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Title: Gippsland Independent, Buln Buln, ... Delete search filter
Elephind.com contains 17,476 items from Gippsland Independent, Buln Buln, Warragul, Berwick, Poowong And Jeetho Shire Advocate, samples of which are listed below. All items from this newspaper title are freely available and can be searched from the search box above. You may also search the entire collection of 2,949 newspaper titles in Elephind.com.
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ROPE-FILLED HORSESHOE FOR CITY STREETS. [Newspaper Article] — Gippsland Independent, Buln Buln, Warragul, Berwick, Poowong and Jeetho Shire Advocate — 7 August 1914

ROPE-FILLED HORSESHOE FOR CITY STREETS. - f A rope-fillc-'l horseshoe, in common j use in (Jermnny. mnv solve one of i tlio greatest problems in shoeing | horses, th.it of providing a shoo that will grip slippery asphalt and paved street surfaces. The tread surface of the shoe is made with raised edges, and iu the groove thus )y below the metal oM^es. Thi> rope centre makes a cushion for the horse and quickly picks up sand and small stones, which beconic per manently imbedded in the surface and supply the ."riclion necessary to prevent slipping

HAM (TO BOIL). [Newspaper Article] — Gippsland Independent, Buln Buln, Warragul, Berwick, Poowong and Jeetho Shire Advocate — 7 August 1914

HAM (TO IiOIl,). 1 quart ale, <? cloves, 2 1 >;\y leaves. Soak tin* linn: from 0 to S hours, according to weight, wash well, trim off all the rusty nnd smoky parts, place it in (ho boilw. ami cover with Cold water ; bring il gradually to a boil, put in ale. cloven, and bay leaves, and simmer gently until cooked, and leave in pot until nearly cold. Take it out of tho pot, take of! the skin, toast a piece of bread nice and brown, then grato it all over the ham, and decorate the knuckle with cut ornamental paper. When sending to table, gar nish with nice, crisp, green parsley. Time for Sib. ham, three hours.

YOUR MORNING BATH. WHAT YOU SHOULD KNOW ABOUT IT. [Newspaper Article] — Gippsland Independent, Buln Buln, Warragul, Berwick, Poowong and Jeetho Shire Advocate — 7 August 1914

YOUR MORNING BATH. 1 WTIAT YOU SI-IOULt) KNOW ABOUT IT. ThP chief vnluo of bathing lies in its exhilaration. Don't make a pennnre of it.. If you don't enjoy it, it's doing you harm. The goorl of the bath is in tho reaction, tho glow that. follows it, not in tho plunge itself. Colli in general, and cold water in particular, is n tonic. First, to the nervous system, through its branches in tho skin, second to the heart and blood vessels as shown in the glow, and third to the mus cles and digestive glnnds. Tt is the best, appetiser known, worth nil the tonics and [litters in existence. But, like any other tonic, while a small dose stimulates, a large one depresses. And tho size of the doso depends entirely on the bather. For a strong, vigorous person, in tho prime of life, nothing is better than the cold plunge. Tt exhilarates, it clears tho brain of the cobwebs of the night ; it sends the blood hum ming through tho veins ns nothing el.*e in the wide world can. But it takes a vigorous ...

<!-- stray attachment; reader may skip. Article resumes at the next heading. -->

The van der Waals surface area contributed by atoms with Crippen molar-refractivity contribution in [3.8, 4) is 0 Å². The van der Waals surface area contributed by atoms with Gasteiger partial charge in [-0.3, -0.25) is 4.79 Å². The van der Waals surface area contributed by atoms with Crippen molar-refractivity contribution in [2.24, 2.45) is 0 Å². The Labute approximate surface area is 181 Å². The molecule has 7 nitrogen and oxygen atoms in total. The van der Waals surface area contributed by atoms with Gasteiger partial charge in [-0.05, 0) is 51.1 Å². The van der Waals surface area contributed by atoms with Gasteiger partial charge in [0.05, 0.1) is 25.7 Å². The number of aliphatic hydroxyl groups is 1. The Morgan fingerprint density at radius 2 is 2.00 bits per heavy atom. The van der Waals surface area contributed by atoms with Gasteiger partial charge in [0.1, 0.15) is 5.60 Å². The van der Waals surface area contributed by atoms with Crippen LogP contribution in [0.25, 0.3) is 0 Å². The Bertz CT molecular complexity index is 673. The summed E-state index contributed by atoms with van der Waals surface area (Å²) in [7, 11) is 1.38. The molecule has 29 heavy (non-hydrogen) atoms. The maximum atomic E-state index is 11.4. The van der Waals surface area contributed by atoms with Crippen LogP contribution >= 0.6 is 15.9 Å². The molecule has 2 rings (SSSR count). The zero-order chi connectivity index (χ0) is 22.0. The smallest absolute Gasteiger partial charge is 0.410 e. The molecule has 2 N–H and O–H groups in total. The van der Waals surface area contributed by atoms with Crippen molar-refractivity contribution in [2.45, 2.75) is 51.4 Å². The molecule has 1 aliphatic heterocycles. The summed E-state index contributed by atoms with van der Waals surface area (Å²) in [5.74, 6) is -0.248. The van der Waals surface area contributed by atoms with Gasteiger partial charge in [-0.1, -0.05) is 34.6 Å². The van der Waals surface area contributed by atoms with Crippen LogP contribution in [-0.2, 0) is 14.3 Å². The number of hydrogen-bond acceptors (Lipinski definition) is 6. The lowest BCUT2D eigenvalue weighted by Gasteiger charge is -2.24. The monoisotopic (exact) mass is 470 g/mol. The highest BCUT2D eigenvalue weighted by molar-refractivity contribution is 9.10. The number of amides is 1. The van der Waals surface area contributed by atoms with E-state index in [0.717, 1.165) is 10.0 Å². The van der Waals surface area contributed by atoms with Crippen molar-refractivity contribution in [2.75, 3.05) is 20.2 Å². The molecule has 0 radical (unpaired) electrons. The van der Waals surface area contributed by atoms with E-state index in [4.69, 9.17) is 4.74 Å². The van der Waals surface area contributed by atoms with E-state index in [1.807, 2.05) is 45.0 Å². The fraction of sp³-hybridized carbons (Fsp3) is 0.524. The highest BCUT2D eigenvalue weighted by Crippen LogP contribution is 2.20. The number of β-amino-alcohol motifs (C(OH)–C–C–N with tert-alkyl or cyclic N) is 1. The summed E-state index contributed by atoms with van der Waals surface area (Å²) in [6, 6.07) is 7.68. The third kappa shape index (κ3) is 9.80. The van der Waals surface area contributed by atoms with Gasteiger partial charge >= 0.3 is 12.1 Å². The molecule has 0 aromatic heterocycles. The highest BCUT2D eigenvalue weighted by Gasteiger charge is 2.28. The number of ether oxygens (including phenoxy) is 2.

How Do You Walk. [Newspaper Article] — Gippsland Independent, Buln Buln, Warragul, Berwick, Poowong and Jeetho Shire Advocate — 7 August 1914

How Do You Walk. left foot in towards his right svhen walking, giving an impression that his right foot turns out and his left turns in. He is probably a natural, petty larcenist, and of a kleptomaniac nature. The man of short, nervous step is always a business man of energy, but if the stride is only from the knees he is cold and stilish, caring for nobody but himself. A long stride indicates energy, but of an erratic kind. While a uood fellow, the man with tiie long stride is generally unreliable and ill -balan ced. Great statesmen and great philan thropists always have a loose, shambling gait, which comes from thinking about others more than themselves. Likewise the man who saunters is not always a dreamer, but a man with a keen, active brain, who is always thinking. Flat-footed people are usually good-natured. Amongst the weaker s,\\ particularly flat feet indicate a sympathetic, kindly nature, where as tiie girl with the pronounced nrched foot is nearly always selfish. The vaci...

HER ONLY REASON [Newspaper Article] — Gippsland Independent, Buln Buln, Warragul, Berwick, Poowong and Jeetho Shire Advocate — 7 August 1914

livn ONj.Y v> " fk»o honV" . «*«* mean irtci: src^aly, " v.*b\ (!«. you bother ir<i fo; noney in tbi.H Tray?" ' I suppose." replied his f'fo, "if I can't think of a botl*r wia.'

Port of Pompeii Unearthed [Newspaper Article] — Gippsland Independent, Buln Buln, Warragul, Berwick, Poowong and Jeetho Shire Advocate — 7 August 1914

Port of Pompeii Unearthed I After lying hidden since those aw [ ful days in th*i year 7'1 A.P., when 1 Pompeii was destroyed and buried ! by n great eruption of Vesuvius, ! the ancient hnrbour of 1 Ho port ! has now been discovered-about \ 3 ,fH)0 van Is inland from the sou | shore of to-day. How it came to lie found is an [interesting story. T.he lute cele ' brated Roman sculptor Lorenzo (*o//.a, who was also noted as a | classical scholar, devoted his latter | im;><)r-tiiru-i* which aiirit'in. wiurrw unanimously attributed to the Pom peian port. (.hi his deathbed C'o/.za bequeath ed his studies to Ins son, urging him to follow up tho buried road leading seawards from the old ma rine gate of the city. Successive borings showed that the sand ex tended as far as the sea side of , the present railway track. I A little further inland the excava tors struck the pavement of an an cient marine street., revealing deep ruts of carriage wheels, such as are familial' to visitors...

Ladies' Column. BAKED LEMON PUDDING. [Newspaper Article] — Gippsland Independent, Buln Buln, Warragul, Berwick, Poowong and Jeetho Shire Advocate — 7 August 1914

Ladies' Column. V.AKI'.I) LICM'JN l'lMMUNCi. YnlliS »t -1 PRP'. 1 lemon. ;II. 1.tiller. p^fT paste. lie.tL UlP 1,1 in i V willl the itnd ^ niiitt'i". stir t<)geil,(T. ft;! t ill}. :rnU-.-:l rim! niul ,i'iir«* of the 1 :i* ti shallow oi-h wit! ' ::i I'.ist'. put in the luiMurt', i'i ' i:i 11 ralo <-i. I<=r -1" out (if o.en, lirnt U ' ; " <>f ..««« lo a froth, antl strew o.'er »*e plarinj; oven fur u-w minutes in lirown.